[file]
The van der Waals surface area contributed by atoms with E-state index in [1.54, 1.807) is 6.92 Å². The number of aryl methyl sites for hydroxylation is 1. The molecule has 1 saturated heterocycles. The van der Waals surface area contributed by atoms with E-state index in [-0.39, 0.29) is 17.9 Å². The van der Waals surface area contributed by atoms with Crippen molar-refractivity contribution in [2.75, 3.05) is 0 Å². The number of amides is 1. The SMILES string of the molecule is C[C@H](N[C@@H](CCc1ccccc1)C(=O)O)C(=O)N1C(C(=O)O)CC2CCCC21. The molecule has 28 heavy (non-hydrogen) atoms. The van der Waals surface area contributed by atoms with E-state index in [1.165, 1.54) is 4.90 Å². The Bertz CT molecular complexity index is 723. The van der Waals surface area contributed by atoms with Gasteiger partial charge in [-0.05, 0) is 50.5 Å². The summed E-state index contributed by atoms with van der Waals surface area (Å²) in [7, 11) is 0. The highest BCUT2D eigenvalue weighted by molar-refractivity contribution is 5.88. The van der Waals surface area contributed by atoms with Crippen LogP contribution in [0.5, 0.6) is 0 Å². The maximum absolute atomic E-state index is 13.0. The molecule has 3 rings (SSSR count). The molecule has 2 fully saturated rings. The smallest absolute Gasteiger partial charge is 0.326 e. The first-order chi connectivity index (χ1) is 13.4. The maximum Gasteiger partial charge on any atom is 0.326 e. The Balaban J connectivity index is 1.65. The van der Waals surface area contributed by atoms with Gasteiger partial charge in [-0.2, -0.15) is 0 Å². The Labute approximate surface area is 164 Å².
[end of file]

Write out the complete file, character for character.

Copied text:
The van der Waals surface area contributed by atoms with E-state index in [1.54, 1.807) is 6.92 Å². The number of aryl methyl sites for hydroxylation is 1. The molecule has 1 saturated heterocycles. The van der Waals surface area contributed by atoms with E-state index in [-0.39, 0.29) is 17.9 Å². The van der Waals surface area contributed by atoms with Crippen molar-refractivity contribution in [2.75, 3.05) is 0 Å². The number of amides is 1. The SMILES string of the molecule is C[C@H](N[C@@H](CCc1ccccc1)C(=O)O)C(=O)N1C(C(=O)O)CC2CCCC21. The molecule has 28 heavy (non-hydrogen) atoms. The van der Waals surface area contributed by atoms with E-state index in [1.165, 1.54) is 4.90 Å². The Bertz CT molecular complexity index is 723. The van der Waals surface area contributed by atoms with Gasteiger partial charge in [-0.05, 0) is 50.5 Å². The summed E-state index contributed by atoms with van der Waals surface area (Å²) in [7, 11) is 0. The highest BCUT2D eigenvalue weighted by molar-refractivity contribution is 5.88. The van der Waals surface area contributed by atoms with Crippen LogP contribution in [0.5, 0.6) is 0 Å². The maximum absolute atomic E-state index is 13.0. The molecule has 3 rings (SSSR count). The molecule has 2 fully saturated rings. The smallest absolute Gasteiger partial charge is 0.326 e. The first-order chi connectivity index (χ1) is 13.4. The maximum Gasteiger partial charge on any atom is 0.326 e. The Balaban J connectivity index is 1.65. The van der Waals surface area contributed by atoms with Gasteiger partial charge in [-0.2, -0.15) is 0 Å². The Labute approximate surface area is 164 Å².